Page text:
Tumor cells displaying a nuclear staining were considered positive. [Figure 1]a and b ER and PgR status was expressed in the form of H-score, [7] based on a summation of the proportion of tumor cells, showing different degrees of reactivity: negative = 0 (0-50), weak = 1 (51-100), moderate = 2 (101-200), strong = 3 (201-300). This gives a maximum total score of 300 if 100% of cells show strong reactivity. Grouping was done as: group 1 ER+ PgR+, group 2 ER+ PgR- or ER- PgR+ and group 3 ER- PgR-.
Figure 1: (a) Nuclear positive staining for ER; (b) nuclear positive staining for PgR; (c) membrane positive staining for HER2/neu receptor; (d) nuclear positive staining for proliferation marker Ki-67

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HER-2/neu status was assessed by a score that includes the intensity and the percentage of positive tumor cells as 0 denoting negative, 1+, 2+ and 3+ denoting strongly positive [Figure 1]c. Only membrane HER-2/neu immunostaining was considered positive.

Ki-67 proliferation index was expressed as a percentage of positive cells on total of 1000 tumor cells counted. Tumor cells displaying a nuclear staining were considered positive [Figure 1]d.

Statistical analysis

Estimation of immunohistochemical results was performed using the Pearson c2 . Analysis of variance (ANOVA) was used in comparison analysis of various histopathologic features between the three groups and Kendall Tau correlation test was used for correlation analyses. Statistical differences with P value <0.05 were considered significant. The computing was carried out using the SPSS-16 procedure (SPSS Analytical Software Inc., Chicago, IL, USA).

   Results Top

Age of patients at the time of surgery ranged from 30 to 87 years, with a median age of 63 years. There were 12 pre-menopausal and 78 post-menopausal women in the study population. Sixty-two patients were without lymph node involvement and 28 with lymph node metastasis. Ten cases were not reported.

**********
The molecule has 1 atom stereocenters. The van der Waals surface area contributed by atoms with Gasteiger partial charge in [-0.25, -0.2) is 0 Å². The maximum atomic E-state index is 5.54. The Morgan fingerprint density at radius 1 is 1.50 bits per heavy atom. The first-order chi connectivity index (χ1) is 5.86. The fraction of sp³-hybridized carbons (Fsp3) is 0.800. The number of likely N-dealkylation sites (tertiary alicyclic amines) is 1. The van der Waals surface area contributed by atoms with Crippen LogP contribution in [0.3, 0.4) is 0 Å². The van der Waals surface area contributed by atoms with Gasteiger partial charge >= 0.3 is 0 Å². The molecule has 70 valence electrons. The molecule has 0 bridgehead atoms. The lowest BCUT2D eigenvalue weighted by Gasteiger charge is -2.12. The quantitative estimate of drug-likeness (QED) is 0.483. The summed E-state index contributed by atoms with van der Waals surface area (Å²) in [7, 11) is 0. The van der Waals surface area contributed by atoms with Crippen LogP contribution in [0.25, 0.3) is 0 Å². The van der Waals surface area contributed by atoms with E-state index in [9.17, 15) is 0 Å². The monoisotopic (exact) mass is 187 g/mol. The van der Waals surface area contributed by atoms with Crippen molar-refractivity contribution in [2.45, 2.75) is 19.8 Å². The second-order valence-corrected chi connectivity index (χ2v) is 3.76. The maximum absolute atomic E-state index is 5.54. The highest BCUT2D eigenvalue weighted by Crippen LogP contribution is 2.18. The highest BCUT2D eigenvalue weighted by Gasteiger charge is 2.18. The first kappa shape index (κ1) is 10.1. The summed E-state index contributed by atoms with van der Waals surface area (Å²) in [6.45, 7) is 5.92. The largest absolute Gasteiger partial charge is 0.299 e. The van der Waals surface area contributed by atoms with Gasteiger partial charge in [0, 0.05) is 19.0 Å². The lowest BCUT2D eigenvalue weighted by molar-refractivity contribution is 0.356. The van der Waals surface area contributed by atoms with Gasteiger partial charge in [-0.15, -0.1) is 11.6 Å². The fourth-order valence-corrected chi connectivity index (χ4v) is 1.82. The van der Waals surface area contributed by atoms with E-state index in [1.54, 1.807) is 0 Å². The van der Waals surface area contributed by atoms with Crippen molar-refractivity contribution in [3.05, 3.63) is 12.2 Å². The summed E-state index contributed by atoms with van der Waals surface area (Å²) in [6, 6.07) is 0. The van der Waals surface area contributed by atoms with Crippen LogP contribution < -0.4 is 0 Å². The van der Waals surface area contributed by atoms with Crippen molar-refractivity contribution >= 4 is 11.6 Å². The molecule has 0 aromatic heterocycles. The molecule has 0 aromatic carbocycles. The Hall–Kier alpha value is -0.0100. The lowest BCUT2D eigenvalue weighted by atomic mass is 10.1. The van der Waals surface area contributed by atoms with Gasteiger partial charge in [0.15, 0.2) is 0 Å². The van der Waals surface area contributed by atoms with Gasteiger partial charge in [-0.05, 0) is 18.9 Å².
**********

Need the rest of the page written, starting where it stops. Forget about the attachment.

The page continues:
A statistically significant difference was found between tumor receptor status distribution and menopause (P = 0.024), age of patients (P < 0.001), histopathologic grade (P < 0.001), vascular invasion (P = 0.006), HER-2/neu status (P = 0.004) and Ki-67 expression (P < 0.001) [Table 1]. Group 1 tumors were found exclusively in post-menopausal women with average age 68.9 years. Most of the tumors had intermediate II grade, showed no vascular invasion, HER-2/neu status score was predominantly 0 or 1+ and Ki-67 proliferation rate was lower. Group 2 and 3 tumors were found among both post- and pre-menopausal women with lower average age of 57.5 and 59.7 years, respectively. Vascular invasion was found in 23% of group 2 and 30% of group 3 tumors. While most of the group 3 tumors had higher histopathologic grade. Higher HER-2/neu status score of 3+ was found in 40% of group 3 tumors [Figure 1]c, with highest Ki-67 expression [Figure 1]d. There was no statistically significant difference between tumor receptor status distribution and tumor size (P = 0.11), lymph node status (P = 0.171), number of positive lymph nodes (P = 0.770), peri-nodal infiltration (P = 0.430), findings in peri-tumoral breast tissue (P = 0.711), peri-tumoral (P = 0.431) and intra-tumoral (P = 0.660) lymphatic invasion, lymphocyte infiltration (P = 0.856) and type of tumor invasion (P = 0.955). Coefficient of contingency found no statistically significant difference in tumor size among group 1, 2 and 3 tumors, although group 3 tumors were bigger and had higher percentage, i.e. 22.4% of positive lymph nodes out of the totally removed axillary lymph nodes, than group 2 (16.8%) and group 1 (17.4%) tumors. Invasion in peri-tumoral and intra-tumoral lymphatic vessels occurred more frequently. Type of tumor growth in 70% of cases was with infiltrating borders.